How to Best Utilize Folders:
- For Libraries attached to Teams, do not move content into the top level (above the folders) as it will not be found.
- For Libraries attached to Teams, do not create additional folders in line with channel-based folders.
- Use metadata instead of folders in other situations requiring categorization.
Document Libraries offer support for creating pre-set Views of information. A good way to think of views is a defined “lens” by which to look at the information. Views are incredibly flexible and can be Public (accessible to anyone) or Private (accessible to the user who created it). They allow for consolidating information in fewer libraries and folders by using Views to segregate content, show and hide information when it is appropriate, or simplify what information is shown about documents at a given time.
Some common and useful views include:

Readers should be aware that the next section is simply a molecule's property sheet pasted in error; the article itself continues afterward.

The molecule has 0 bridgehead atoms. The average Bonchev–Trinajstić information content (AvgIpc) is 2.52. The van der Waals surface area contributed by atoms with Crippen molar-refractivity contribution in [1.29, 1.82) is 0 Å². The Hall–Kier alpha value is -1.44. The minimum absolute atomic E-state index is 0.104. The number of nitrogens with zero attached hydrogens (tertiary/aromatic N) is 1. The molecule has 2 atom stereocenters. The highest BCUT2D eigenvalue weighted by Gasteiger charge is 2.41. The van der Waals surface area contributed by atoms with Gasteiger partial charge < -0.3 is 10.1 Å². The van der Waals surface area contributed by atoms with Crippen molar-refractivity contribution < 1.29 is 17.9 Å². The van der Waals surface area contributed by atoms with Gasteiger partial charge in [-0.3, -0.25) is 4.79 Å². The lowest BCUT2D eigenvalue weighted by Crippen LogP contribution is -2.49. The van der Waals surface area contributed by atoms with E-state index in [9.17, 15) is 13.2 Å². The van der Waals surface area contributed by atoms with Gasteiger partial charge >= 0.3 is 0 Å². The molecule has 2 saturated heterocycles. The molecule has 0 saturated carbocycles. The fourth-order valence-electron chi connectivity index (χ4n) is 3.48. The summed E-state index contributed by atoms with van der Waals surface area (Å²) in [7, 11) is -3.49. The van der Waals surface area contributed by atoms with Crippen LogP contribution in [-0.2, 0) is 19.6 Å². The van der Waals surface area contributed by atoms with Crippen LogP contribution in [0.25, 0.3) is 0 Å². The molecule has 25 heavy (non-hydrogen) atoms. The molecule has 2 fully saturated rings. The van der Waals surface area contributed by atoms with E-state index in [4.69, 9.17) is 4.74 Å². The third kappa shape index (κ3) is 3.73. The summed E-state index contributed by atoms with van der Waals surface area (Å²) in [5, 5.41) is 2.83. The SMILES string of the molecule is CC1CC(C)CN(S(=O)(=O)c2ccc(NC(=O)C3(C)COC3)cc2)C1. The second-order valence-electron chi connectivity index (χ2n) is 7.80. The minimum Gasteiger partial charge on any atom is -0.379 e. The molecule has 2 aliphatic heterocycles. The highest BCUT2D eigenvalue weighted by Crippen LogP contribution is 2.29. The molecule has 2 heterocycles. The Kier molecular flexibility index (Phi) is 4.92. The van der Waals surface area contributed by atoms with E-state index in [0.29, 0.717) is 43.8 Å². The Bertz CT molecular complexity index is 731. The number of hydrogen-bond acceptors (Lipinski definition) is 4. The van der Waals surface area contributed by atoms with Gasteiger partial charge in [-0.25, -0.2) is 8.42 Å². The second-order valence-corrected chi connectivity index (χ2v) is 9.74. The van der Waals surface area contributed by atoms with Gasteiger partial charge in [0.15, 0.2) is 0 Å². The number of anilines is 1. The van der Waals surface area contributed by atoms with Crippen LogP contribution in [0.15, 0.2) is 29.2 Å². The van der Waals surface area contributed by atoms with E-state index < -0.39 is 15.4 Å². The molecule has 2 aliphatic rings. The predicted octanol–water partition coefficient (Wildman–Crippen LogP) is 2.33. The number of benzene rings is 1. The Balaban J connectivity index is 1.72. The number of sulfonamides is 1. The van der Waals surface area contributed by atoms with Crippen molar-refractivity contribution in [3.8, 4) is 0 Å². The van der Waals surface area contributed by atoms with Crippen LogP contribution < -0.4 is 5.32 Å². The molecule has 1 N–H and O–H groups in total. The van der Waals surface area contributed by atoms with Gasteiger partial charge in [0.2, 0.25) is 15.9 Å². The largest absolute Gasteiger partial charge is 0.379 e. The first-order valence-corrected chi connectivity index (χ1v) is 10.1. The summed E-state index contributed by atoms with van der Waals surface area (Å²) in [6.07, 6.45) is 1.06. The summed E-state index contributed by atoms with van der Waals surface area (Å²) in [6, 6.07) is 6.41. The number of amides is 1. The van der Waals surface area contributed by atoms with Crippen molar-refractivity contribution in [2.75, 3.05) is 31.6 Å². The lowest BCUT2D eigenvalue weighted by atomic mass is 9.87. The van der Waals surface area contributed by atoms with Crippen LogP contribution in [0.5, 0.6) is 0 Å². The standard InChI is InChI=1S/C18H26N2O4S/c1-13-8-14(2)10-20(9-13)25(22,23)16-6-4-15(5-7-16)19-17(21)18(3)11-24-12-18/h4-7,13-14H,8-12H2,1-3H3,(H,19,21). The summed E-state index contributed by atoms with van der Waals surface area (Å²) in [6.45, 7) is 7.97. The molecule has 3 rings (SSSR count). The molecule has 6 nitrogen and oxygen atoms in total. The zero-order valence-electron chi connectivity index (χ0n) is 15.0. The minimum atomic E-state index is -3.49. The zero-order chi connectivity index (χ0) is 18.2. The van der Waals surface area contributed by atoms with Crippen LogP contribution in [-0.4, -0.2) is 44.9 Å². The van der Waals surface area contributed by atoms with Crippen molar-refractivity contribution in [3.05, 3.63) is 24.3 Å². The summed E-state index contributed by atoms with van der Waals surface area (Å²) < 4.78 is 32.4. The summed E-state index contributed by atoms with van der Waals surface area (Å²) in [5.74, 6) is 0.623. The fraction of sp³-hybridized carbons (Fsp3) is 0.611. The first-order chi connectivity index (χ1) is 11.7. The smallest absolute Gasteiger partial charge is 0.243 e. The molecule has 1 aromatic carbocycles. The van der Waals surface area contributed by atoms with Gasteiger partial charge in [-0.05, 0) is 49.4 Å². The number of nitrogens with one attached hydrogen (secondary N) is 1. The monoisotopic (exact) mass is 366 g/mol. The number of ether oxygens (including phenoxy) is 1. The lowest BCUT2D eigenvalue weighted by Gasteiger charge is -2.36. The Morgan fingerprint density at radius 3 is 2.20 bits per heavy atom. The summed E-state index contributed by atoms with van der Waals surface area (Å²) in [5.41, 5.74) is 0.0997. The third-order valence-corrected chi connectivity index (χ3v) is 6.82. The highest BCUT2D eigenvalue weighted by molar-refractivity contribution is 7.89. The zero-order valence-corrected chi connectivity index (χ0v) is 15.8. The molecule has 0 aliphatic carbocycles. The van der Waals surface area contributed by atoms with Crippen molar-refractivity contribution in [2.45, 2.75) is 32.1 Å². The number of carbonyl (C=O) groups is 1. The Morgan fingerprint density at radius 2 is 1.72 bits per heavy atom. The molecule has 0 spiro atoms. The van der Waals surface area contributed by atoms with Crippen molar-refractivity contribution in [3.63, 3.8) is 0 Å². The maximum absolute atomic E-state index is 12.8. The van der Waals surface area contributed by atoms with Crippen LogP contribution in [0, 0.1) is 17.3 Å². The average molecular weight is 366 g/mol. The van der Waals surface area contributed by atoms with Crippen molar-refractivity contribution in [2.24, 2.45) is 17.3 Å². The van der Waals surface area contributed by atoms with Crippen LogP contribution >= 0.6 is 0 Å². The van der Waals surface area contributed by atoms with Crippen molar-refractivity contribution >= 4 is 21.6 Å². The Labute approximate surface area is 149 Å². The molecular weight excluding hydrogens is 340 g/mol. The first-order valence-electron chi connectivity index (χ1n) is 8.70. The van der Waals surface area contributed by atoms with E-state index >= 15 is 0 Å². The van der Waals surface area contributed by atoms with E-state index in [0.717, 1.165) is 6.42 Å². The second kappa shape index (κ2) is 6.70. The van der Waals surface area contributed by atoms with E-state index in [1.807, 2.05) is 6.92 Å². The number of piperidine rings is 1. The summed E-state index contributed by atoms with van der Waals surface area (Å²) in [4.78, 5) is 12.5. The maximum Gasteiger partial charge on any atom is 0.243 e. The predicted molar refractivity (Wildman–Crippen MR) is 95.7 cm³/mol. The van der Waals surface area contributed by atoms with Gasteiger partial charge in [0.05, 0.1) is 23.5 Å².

- Content created/modified by Me
- Content sorted by date
- Content awaiting approval
- Content flattened (without folders)
- Content grouped by a piece of metadata (e.g., show documents grouped under their current “Status”)
- Content filtered to a certain type of information (e.g., show documents filtered to only “Reports”)
More recently, SharePoint has offered additional ways by which we can configure views, to better tailor the display of content for the type of information. For example, a Tiles View shows all content in a gallery-like layout, which can be more suitable for libraries with images.
We can also format views with custom formatting to help call attention to particular information or create our own custom layout (more on this in a future post in this series).
How to Best Utilize SharePoint Views: